Prosecutors accused Windsor-based Oakmont Senior Living and two related companies that own or operate the care homes, Varenna and Villa Capri, of leaving about 100 residents behind during the wildfires with no means to evacuate themselves. The civil complaint also accused the companies of failing to prepare staff to evacuate residents during emergencies and not notifying relatives about the status of their loved ones during the fires.

The settlement included an injunction requiring the companies create enhanced disaster and evacuation plans and hire an independent monitor to ensure they comply with the court orders.

The campaign has until April 19 to submit the signatures of 30,000 registered voters in Sonoma County to place a recall measure on the ballot, Proto said. If they succeed, the Board of Supervisors must call a special election before the end of September.

A special election costs between $250,000 to $400,000, Proto said.

Price said most recall campaigns grow out of grassroots movements in response to a political official’s actions in office, and he believes the recall effort targeting Ravitch lacks authentic complaints about her tenure.

“It’s one person with outsized influence because of the amount of money they’re able to spend,” Price said. “This may be an attack on the independence on the legal system and the District Attorney’s Office specifically, in my opinion.”

Most recall campaigns falter, including an effort to oust county Supervisor Lynda Hopkins last year and a brief 2017 effort to remove then-Sheriff Steve Freitas. The last successful recall of a county-level office was in 1976 when voters recalled two liberal, pro-conservation county supervisors Charles Hinkle and Bill Kortum.

Matt Rexroad, a campaign consultant for the Recall Ravitch campaign, said the allegations regarding Gallaher’s spending reinforce the need for the recall to move forward.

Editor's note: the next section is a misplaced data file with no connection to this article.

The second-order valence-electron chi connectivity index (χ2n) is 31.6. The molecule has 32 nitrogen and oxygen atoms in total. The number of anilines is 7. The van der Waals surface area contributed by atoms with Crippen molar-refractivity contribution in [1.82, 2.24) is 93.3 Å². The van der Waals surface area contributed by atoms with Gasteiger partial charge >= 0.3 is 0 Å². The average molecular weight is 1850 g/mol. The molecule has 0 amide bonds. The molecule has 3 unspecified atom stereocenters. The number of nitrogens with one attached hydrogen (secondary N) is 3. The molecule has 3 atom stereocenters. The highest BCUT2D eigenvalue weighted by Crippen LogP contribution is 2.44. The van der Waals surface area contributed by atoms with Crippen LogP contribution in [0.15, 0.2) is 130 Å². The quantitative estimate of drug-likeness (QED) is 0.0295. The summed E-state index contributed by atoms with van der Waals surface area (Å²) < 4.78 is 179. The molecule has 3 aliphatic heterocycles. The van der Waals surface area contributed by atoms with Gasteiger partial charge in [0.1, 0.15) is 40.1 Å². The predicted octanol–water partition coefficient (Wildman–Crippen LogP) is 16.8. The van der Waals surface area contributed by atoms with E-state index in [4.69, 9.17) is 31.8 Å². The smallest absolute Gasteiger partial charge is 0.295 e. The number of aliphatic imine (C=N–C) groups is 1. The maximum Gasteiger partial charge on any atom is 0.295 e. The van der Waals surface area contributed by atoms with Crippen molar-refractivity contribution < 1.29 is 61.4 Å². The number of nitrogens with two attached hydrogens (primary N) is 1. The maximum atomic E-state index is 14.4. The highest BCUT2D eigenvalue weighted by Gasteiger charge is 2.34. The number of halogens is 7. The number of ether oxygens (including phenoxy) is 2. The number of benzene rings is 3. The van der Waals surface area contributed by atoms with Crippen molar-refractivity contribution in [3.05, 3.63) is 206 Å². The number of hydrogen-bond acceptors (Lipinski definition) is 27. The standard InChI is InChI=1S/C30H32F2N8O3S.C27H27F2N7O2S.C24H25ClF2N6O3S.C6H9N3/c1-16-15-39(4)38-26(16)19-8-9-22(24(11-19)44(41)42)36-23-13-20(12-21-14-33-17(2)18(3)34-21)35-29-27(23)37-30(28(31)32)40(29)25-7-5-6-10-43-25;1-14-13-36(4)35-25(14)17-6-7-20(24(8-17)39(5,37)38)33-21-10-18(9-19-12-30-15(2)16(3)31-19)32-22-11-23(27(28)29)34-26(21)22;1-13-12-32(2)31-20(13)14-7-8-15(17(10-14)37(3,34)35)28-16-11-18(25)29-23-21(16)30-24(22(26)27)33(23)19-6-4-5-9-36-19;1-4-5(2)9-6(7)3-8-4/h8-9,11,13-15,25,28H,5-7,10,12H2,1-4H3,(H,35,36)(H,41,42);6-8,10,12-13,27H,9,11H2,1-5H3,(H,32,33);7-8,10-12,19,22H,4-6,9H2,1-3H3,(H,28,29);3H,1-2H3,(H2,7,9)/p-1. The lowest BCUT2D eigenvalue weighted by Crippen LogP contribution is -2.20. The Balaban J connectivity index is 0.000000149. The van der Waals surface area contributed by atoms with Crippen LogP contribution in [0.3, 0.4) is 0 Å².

“In the campaign’s opinion, the elected District Attorney attempting to enforce a patently unconstitutional law, and using taxpayer dollars to do it, is just one more reason she needs to be recalled,” Rexroad said.

The Gallaher family has used its wealth to play an active role in Sonoma County politics.

In January, Gallaher’s daughter, Molly Gallaher Flater, almost single-handedly bankrolled a campaign to defeat efforts by Sonoma-Marin Area Rail Transit to extend a quarter-cent sales tax funding the commuter rail system. Flater donated more than $1.8 million to NotSoSmart.org, the campaign against Measure I, according to campaign finance statements filed in July. Voters overwhelmingly rejected the tax extension in March.

Her husband, Scott Flater, spent a record $202,574 in independent expenditures to support three Santa Rosa City Council candidates during the November 2016 election, according to campaign finance statements.

You can reach Staff Writer Julie Johnson at 707-521-5220 or julie.johnson@pressdemocrat.com. On Twitter @jjpressdem

EDITOR’S NOTE: This story has been revised to correct the first name of political consultant Matt Rexroad.